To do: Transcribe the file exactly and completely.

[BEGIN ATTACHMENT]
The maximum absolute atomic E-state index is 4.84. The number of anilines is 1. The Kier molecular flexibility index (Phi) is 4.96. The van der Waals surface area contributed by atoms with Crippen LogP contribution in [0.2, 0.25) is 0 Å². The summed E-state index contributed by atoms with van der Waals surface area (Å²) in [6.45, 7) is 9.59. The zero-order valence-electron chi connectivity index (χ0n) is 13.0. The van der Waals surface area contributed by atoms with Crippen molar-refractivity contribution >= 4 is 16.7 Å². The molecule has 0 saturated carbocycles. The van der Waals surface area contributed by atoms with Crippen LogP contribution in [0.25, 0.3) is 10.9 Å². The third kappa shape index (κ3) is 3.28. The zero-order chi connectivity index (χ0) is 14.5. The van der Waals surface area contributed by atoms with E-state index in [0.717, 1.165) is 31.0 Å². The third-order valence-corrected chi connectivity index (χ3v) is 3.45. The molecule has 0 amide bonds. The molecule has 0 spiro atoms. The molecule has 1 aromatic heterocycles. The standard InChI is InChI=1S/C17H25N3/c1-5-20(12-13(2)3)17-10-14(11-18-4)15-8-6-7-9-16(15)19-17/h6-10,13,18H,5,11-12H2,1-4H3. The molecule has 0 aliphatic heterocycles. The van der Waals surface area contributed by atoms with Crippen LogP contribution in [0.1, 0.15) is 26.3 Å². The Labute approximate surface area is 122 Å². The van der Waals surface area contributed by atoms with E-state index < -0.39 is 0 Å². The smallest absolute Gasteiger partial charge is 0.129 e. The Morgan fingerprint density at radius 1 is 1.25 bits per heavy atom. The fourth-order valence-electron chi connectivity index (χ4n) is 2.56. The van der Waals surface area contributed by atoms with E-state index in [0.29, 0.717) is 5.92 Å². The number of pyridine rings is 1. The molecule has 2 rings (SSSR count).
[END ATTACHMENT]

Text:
The maximum absolute atomic E-state index is 4.84. The number of anilines is 1. The Kier molecular flexibility index (Phi) is 4.96. The van der Waals surface area contributed by atoms with Crippen LogP contribution in [0.2, 0.25) is 0 Å². The summed E-state index contributed by atoms with van der Waals surface area (Å²) in [6.45, 7) is 9.59. The zero-order valence-electron chi connectivity index (χ0n) is 13.0. The van der Waals surface area contributed by atoms with Crippen molar-refractivity contribution >= 4 is 16.7 Å². The molecule has 0 saturated carbocycles. The van der Waals surface area contributed by atoms with Crippen LogP contribution in [0.25, 0.3) is 10.9 Å². The third kappa shape index (κ3) is 3.28. The zero-order chi connectivity index (χ0) is 14.5. The van der Waals surface area contributed by atoms with E-state index in [0.717, 1.165) is 31.0 Å². The third-order valence-corrected chi connectivity index (χ3v) is 3.45. The molecule has 0 amide bonds. The molecule has 0 spiro atoms. The molecule has 1 aromatic heterocycles. The standard InChI is InChI=1S/C17H25N3/c1-5-20(12-13(2)3)17-10-14(11-18-4)15-8-6-7-9-16(15)19-17/h6-10,13,18H,5,11-12H2,1-4H3. The molecule has 0 aliphatic heterocycles. The van der Waals surface area contributed by atoms with Crippen LogP contribution in [0.1, 0.15) is 26.3 Å². The Labute approximate surface area is 122 Å². The van der Waals surface area contributed by atoms with E-state index < -0.39 is 0 Å². The smallest absolute Gasteiger partial charge is 0.129 e. The Morgan fingerprint density at radius 1 is 1.25 bits per heavy atom. The fourth-order valence-electron chi connectivity index (χ4n) is 2.56. The van der Waals surface area contributed by atoms with E-state index in [0.29, 0.717) is 5.92 Å². The number of pyridine rings is 1. The molecule has 2 rings (SSSR count).